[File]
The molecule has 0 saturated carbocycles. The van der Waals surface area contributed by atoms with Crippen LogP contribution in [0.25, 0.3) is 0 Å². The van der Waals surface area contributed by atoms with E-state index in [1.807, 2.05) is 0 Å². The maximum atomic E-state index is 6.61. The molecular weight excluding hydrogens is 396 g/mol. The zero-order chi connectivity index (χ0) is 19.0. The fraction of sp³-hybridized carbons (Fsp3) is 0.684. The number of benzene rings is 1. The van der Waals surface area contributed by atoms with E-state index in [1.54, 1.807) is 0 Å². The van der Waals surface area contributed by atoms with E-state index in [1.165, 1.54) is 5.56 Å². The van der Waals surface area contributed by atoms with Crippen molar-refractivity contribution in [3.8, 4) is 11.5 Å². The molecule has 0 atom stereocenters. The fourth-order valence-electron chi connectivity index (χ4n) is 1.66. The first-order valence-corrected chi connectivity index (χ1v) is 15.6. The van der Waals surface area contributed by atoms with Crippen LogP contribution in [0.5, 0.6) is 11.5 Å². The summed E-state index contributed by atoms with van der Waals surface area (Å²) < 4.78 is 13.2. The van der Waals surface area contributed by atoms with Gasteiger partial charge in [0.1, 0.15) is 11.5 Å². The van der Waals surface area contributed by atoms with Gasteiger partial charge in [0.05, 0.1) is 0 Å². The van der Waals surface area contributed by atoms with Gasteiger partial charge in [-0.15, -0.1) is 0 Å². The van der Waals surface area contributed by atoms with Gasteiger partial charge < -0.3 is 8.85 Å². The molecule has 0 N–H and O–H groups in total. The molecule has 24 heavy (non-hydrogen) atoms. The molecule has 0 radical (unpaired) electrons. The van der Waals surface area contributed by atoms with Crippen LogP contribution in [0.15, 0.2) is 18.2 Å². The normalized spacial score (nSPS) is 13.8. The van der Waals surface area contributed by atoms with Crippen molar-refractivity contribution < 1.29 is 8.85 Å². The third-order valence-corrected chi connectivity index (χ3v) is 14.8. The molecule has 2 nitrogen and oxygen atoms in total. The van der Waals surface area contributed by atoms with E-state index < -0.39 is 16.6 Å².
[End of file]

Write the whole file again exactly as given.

The molecule has 0 saturated carbocycles. The van der Waals surface area contributed by atoms with Crippen LogP contribution in [0.25, 0.3) is 0 Å². The van der Waals surface area contributed by atoms with E-state index in [1.807, 2.05) is 0 Å². The maximum atomic E-state index is 6.61. The molecular weight excluding hydrogens is 396 g/mol. The zero-order chi connectivity index (χ0) is 19.0. The fraction of sp³-hybridized carbons (Fsp3) is 0.684. The number of benzene rings is 1. The van der Waals surface area contributed by atoms with E-state index in [1.54, 1.807) is 0 Å². The van der Waals surface area contributed by atoms with E-state index in [1.165, 1.54) is 5.56 Å². The van der Waals surface area contributed by atoms with Crippen molar-refractivity contribution in [3.8, 4) is 11.5 Å². The molecule has 0 atom stereocenters. The fourth-order valence-electron chi connectivity index (χ4n) is 1.66. The first-order valence-corrected chi connectivity index (χ1v) is 15.6. The van der Waals surface area contributed by atoms with Crippen LogP contribution in [0.5, 0.6) is 11.5 Å². The summed E-state index contributed by atoms with van der Waals surface area (Å²) < 4.78 is 13.2. The van der Waals surface area contributed by atoms with Gasteiger partial charge in [0.1, 0.15) is 11.5 Å². The van der Waals surface area contributed by atoms with Gasteiger partial charge in [0.05, 0.1) is 0 Å². The van der Waals surface area contributed by atoms with Gasteiger partial charge in [-0.15, -0.1) is 0 Å². The van der Waals surface area contributed by atoms with Gasteiger partial charge < -0.3 is 8.85 Å². The molecule has 0 N–H and O–H groups in total. The molecule has 24 heavy (non-hydrogen) atoms. The molecule has 0 radical (unpaired) electrons. The van der Waals surface area contributed by atoms with Crippen LogP contribution in [0.15, 0.2) is 18.2 Å². The normalized spacial score (nSPS) is 13.8. The van der Waals surface area contributed by atoms with Crippen molar-refractivity contribution < 1.29 is 8.85 Å². The third-order valence-corrected chi connectivity index (χ3v) is 14.8. The molecule has 2 nitrogen and oxygen atoms in total. The van der Waals surface area contributed by atoms with E-state index < -0.39 is 16.6 Å².